Marcus Sasser reflects on time at UH
Coming from a family full of basketball talent, Marcus Sasser believes his incredible shooting ability is simply in his DNA.
“I feel like I was born with shooting,” Sasser said. “because my whole family can shoot.”
Shooting was something that always came easy to the six-foot-two-inch guard. After all, it was one of the first things he learned as a kid.
“First was dribbling, second was shooting,” Sasser said. “You can’t ever shoot too much.”
The former UH Cougar was picked 25th overall in the 2023 NBA Draft by the Memphis Grizzlies and then traded to the Detroit Pistons. Sasser became the 14th NBA first-round pick for Houston. Alongside former teammate and eighth-overall pick Jarace Walker, the two became the first UH duo to be selected in the same draft since 1987.
In his senior year in 2022-23, Sasser led the team in the nation this past season right from the front with elite scoring and dynamic ability on both ends of the floor, averaging 17points on 43% shooting with 38% from 3, including 22 points in the team’s second-round win over Auburn in the NCAA Tournament. Sasser ended up being the first Cougar ever to receive the Jerry West Award, which goes to the best shooting guard in the country.
The Pistons’ newest guard said the drive to compete has always been in his genes and that many some of his childhood experiences made him the man that he is today.
“All my family (were) competitors,” Sasser said. “Just always wanting to win really, all these family events, we hated to lose, so I feel like that just gave me the competitive edge.”
The AAC Player of the Year has two brothers, Marquis and James. As the middle child, Sasser’s big brother regularly used to push him around, building up some resilience and toughness he would be known for at UH.
“I feel like he did a good job of toughening me up,” Sasser said.
Sasser was a District 14-5A MVP and was a member of the All-District First Team at Red Oak. Sasser was courted by SMU, UTEP and Colorado State, but ultimately chose to move down south to Houston for the next step of his basketball career.
Associate head coach Quannas White said Sasser’s family caught the attention of UH early on.
“Coach Sampson went to watch him over summers and loved his toughness,” White said. “He came into us really skilled and being able to shoot the ball.”
His father, Marcus Sasser Sr., also played collegiate basketball at Frank Phillips College and Mountain View College. Sasser’s uncle Jeryl Sasser played college hoops in Texas at SMU and then was in the NBA for two years, drafted with the 22nd overall pick by the Orlando Magic in 2001.
“Knowing he came from a great basketball family, we thought he would fit in well,” White said.
Another uncle, Jason Sasser, played for the Spurs, Mavericks and Grizzlies in the NBA from 1996-1999 as a small forward. Jason was also the 1996 Southwest Conference Player of the Year and a 2017 inductee into the Southwest Conference Hall of Fame. He has been one of the biggest influences on Sasser’s life as he was his high school coach.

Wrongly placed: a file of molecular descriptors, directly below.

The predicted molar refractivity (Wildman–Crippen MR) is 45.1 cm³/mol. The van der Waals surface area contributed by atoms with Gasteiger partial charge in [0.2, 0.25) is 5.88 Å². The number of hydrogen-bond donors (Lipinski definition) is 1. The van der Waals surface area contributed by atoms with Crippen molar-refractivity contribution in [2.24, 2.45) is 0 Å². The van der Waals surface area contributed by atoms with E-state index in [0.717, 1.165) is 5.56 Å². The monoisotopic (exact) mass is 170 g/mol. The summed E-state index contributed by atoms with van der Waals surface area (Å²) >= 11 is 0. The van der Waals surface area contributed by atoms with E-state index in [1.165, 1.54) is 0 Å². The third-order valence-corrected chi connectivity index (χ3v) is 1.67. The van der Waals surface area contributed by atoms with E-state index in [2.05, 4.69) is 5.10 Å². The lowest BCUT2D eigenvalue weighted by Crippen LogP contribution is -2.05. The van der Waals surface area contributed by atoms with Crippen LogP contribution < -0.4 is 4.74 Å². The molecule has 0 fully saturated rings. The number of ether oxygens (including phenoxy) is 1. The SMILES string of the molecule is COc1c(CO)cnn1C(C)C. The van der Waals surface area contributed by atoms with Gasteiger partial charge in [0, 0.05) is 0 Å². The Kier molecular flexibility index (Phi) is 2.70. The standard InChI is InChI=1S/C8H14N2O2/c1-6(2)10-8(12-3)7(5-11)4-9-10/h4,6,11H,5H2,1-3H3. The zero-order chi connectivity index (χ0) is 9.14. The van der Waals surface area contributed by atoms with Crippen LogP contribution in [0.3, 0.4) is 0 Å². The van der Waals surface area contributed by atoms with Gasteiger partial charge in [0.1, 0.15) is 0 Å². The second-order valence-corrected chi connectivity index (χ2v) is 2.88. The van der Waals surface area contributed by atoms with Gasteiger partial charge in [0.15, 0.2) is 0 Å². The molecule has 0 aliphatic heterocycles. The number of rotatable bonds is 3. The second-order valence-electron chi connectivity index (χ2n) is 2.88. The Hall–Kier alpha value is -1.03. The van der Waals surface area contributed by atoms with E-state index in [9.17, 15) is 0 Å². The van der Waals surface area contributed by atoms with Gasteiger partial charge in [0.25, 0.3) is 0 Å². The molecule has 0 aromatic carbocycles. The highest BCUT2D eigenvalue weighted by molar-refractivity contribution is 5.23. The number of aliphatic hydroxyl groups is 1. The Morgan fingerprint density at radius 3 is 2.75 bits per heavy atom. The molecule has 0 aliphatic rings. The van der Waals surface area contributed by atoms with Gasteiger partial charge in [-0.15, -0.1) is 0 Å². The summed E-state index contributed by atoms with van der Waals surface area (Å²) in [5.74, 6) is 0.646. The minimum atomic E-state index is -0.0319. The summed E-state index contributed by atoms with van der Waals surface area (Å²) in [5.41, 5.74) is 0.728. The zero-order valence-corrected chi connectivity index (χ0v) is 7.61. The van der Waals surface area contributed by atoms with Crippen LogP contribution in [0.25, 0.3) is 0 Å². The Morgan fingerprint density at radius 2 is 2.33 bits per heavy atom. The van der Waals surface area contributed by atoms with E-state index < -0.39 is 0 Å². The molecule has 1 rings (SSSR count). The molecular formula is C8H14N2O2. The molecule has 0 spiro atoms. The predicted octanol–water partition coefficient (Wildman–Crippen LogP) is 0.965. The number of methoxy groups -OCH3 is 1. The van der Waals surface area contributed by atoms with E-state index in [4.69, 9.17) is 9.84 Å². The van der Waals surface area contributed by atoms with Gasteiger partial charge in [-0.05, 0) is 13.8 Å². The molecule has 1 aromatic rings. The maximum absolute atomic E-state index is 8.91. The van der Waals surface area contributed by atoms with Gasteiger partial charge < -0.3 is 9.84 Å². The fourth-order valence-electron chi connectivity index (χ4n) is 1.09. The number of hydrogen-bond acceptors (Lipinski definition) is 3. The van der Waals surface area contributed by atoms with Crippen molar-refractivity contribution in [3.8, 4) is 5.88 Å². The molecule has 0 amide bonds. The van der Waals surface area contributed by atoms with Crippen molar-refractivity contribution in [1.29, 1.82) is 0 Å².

“I was with him every day in high school in my junior and senior years,” Sasser said. “He knew what it took (to make it to the NBA), so he really pushed me to where I needed to be.”
Early on at UH, Sasser struggled with the speed of the game and had trouble getting shots off.
“Because of his work ethic and him being a high-character kid, it was a quick adjustment,” White said. “I didn’t think he was ready for the conditioning … The next year he made a commitment to get in the best shape possible and he’s done that every year since.”
Sasser is someone who is naturally quiet, but his senior year was when he truly grew as a leader.
“This year, he’s been the most vocal he’s ever been in years past,” White said during the season. “Where he’s made the most growth would be his leadership from a vocal standpoint.”
Looking back, the former Cougar guard is happy with his decision to play for head coach Kelvin Sampson. He said the Cougars’ head coach, while he may not always be polite, always took time to ensure his players fully understood the lessons he was teaching.
“Even today as a senior, I look back at my freshman year and I’m like, dang, I’m really glad he did that,'” Sasser said. “Because if I didn’t go through that, I wouldn’t be where I’m at today.”
Now, having finally made it to the league, White believes the Pistons are getting a gem.
“Marcus is a great teammate, really skilled offensively, I see him fitting in perfectly,” White said. “Just like Quentin Grimes … Marcus is more than ready.”